At the risk of provoking some serious ire from devout supporters of Stuart Pearce, I decided to make this opinion piece to discuss Nottingham Forest’s topsy turvy start to the season and see if I could get to the bottom of why things particularly in the past few weeks have been so poor.
First and foremost, I honestly believe that Forest haven’t gotten out of first gear at all this year despite having some of the best players in the Championship. Football as we know is a results business but the style and the quality of Forest’s play has been lacking all season, even when they lead the pack earlier and had the likes of Cohen, Reid and Hobbs in the team so it unfortunately didn’t come as a surprise when Forest peaked and began to decline midway through September.
Forest were quite fortunate to have an easier run of things in the early stages. The romance of the returning favourite son as manager and opposition that struggled to name a full substitute bench meant opening day was as close to a formality as was possible. Forest managed to dig out results against both Sheffield Wednesday and Bournemouth but neither game sold Forest’s dominance. Bournemouth will have been kicking themselves for their defensive lapses on that occasion and some how Forest managed to leave Yorkshire with three points. The game against Bolton in truth could have swung either way and while the win against Reading was emphatic, Reading experienced much of the horrific issues with injuries that plagued us last season.
It was at the turn of August that things seemed to slowly begin to descend. The local derby against Derby was a pretty even fought contest but the home game against Felix Magath’s Fulham was a sign of things to come. Forest took the lead but let Fulham back into the game and found themselves staring down the barrel of a first defeat before a late rally delivered a scoreline that flattered the Reds. At this point, it seemed like Forest had cooked all their eggs in one pan and for the next three league games, they struck out in front of goal. Yes, Forest got something from the Ipswich and Watford games but in both games, it would be difficult to depict Forest as the dominant side.
Defeats by Cardiff, Blackburn and Brentford for me lifted the veil for me and showed me that we are underneath it all, fragile. There is very little in the way of a Plan B and Plan A seems to no longer be yielding the desired effects. Defensively, they are too individual and seem to lack a cohesive understanding about not only their own roles but those of players around them. Brentford was an excellent example of this. For the first goal, Danny Fox failed to close Odubajo’s space to run into and Wilson couldn’t intercept in time. The second goal courtesy of a baffling back pass seemed like Lichaj was not only uncomfortable in possession of the ball but also, unsure of whether he was passing to Lascelles or Darlow. The third goal courtesy of a penalty was in a similar vein to the first in that Fox failed to close Gray’s run and despite heading away from goal, Wilson panicked and levelled him.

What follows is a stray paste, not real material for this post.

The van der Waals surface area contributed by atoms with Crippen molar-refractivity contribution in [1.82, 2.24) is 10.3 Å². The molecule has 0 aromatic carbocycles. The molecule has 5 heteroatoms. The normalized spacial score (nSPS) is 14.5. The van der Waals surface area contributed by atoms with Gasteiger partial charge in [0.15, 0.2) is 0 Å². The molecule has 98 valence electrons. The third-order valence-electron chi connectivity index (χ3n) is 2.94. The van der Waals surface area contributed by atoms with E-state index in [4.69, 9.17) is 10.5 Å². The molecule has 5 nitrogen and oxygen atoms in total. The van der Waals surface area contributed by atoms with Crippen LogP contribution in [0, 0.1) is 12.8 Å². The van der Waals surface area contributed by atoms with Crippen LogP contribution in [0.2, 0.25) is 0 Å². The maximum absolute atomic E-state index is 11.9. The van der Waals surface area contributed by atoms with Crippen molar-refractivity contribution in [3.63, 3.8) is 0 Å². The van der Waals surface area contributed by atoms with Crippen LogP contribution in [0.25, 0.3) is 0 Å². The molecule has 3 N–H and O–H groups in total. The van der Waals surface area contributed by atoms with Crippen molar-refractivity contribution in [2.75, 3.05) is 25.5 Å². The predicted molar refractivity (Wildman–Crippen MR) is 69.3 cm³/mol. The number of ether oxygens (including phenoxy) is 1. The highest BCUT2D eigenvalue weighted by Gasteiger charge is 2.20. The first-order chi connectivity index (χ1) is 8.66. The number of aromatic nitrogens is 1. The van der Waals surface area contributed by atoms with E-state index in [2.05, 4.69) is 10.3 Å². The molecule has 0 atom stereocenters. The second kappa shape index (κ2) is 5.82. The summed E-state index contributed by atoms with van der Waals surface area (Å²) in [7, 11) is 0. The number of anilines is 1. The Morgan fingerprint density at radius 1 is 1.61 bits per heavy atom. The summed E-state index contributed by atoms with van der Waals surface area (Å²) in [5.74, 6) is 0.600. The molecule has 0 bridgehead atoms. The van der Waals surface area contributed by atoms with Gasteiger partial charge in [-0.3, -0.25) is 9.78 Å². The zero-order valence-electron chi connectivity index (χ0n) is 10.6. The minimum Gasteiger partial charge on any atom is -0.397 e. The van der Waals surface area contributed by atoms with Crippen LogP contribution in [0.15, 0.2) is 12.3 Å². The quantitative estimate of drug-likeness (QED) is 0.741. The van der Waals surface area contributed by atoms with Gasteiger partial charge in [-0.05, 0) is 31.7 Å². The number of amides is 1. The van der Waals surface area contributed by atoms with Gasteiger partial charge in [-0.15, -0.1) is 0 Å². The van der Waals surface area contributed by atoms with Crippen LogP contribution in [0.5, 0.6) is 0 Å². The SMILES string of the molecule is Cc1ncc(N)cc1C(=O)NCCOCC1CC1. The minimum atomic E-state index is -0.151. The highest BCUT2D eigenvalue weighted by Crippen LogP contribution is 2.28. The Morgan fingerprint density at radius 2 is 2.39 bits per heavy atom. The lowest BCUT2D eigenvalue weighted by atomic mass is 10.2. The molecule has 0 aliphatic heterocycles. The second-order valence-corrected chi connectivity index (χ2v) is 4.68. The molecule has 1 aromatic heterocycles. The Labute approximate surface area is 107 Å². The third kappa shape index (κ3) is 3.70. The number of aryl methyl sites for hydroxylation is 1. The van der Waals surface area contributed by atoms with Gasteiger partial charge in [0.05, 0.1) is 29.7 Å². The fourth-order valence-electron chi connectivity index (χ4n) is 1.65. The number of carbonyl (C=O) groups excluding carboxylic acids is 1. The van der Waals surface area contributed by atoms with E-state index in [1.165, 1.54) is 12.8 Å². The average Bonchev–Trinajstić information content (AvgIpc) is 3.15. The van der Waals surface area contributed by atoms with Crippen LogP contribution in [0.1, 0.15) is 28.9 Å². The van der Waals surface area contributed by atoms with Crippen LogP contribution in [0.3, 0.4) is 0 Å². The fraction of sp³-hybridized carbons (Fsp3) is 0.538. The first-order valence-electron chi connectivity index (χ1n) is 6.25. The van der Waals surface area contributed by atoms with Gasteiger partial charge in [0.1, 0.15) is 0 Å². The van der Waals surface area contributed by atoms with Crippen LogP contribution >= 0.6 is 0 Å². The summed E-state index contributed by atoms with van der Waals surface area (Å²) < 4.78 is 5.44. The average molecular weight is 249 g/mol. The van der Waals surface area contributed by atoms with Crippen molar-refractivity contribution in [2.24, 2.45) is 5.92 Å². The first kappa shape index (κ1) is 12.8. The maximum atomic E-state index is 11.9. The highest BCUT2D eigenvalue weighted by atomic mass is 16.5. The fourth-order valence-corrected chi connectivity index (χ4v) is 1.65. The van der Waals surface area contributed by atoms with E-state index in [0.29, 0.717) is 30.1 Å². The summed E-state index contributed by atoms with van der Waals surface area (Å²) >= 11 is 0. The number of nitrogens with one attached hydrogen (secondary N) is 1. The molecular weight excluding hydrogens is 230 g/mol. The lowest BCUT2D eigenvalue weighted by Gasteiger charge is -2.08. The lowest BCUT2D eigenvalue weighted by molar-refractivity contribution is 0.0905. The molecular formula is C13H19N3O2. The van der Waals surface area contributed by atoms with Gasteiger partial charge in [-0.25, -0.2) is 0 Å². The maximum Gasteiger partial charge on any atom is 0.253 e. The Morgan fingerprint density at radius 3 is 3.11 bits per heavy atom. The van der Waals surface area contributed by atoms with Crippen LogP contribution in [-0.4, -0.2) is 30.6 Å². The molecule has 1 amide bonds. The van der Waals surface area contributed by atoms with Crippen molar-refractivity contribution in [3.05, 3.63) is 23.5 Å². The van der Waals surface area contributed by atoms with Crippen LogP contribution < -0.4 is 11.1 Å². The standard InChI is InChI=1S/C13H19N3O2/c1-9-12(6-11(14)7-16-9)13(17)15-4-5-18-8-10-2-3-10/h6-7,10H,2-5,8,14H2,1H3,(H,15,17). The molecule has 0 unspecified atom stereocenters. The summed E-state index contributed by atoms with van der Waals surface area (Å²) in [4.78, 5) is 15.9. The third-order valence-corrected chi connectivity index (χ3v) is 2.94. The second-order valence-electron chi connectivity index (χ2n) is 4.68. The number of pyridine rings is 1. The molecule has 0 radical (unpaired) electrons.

Offensively seems to be just as poor. Forest have brought in Tom Ince from Hull on loan. A player known for his trickery and also, for being able to pick out a cute pass. If no one is making the runs, his impact is significantly decreased. Lansbury hasn’t quite found his form yet this season and I don’t believe his best position is the central attacking midfield role. He is an engine, perhaps the engine of the team and in my view, should be deployed further back to collect the ball from defence and deliver it further up the field. By him doing this instead of the likes of Wilson and Lascelles, Forest remain in control of the ball more and thus the game. The omission of Jamie Paterson also seems to be a difficult one. You would be hard pressed to be able to justify Antonio not playing considering his impression goal scoring run but Paterson having demonstrated his own qualities in the second half of last season is a player who wants to create and play football every time he plays. If he’s not getting into the team on the wing, it might be worth trying him behind the striker as in my view, he has the skills to hurt teams there like Lewis McGugan did.
I don’t like to compare managers but under Billy Davies, Forest simply kept the ball better. Players without the ball would be making the right movements to continue. It’s an obvious fact if you have the ball, the other team cannot score. The Norwich game despite the result was still a very poor game for both sides and while the outcome was the desired result, the team play is still very lacking. If Forest can keep the ball better, the defence aren’t having to work so hard and by proxy, don’t have the opportunity to make as many individual mistakes. It also means players the strikers are going to enjoy more of the ball and with more opportunities to score, there is room for error. Assombalonga especially has the quality to with the right service be absolutely lethal this year but if Forest are constantly encamped in their own half, being pressured by the other team, you might as well have Eugene Dadi up front.
In closing, I’d like to say that despite a very negative and frustrated article, I’d love Stuart Pearce to be the one to lead Forest out of this league. It would be extra special. I believe Forest do have the players to match any team in the league and with a few tweaks here and there, Forest can not only begin to find their form again, they have players capable of playing fluid, attractive football and if that happens, it’s a whole different story. Forest are now into the international break and have some kinder fixtures if such a thing exists coming up so if they can refocus and regroup, we may yet see the Playoffs again before Christmas.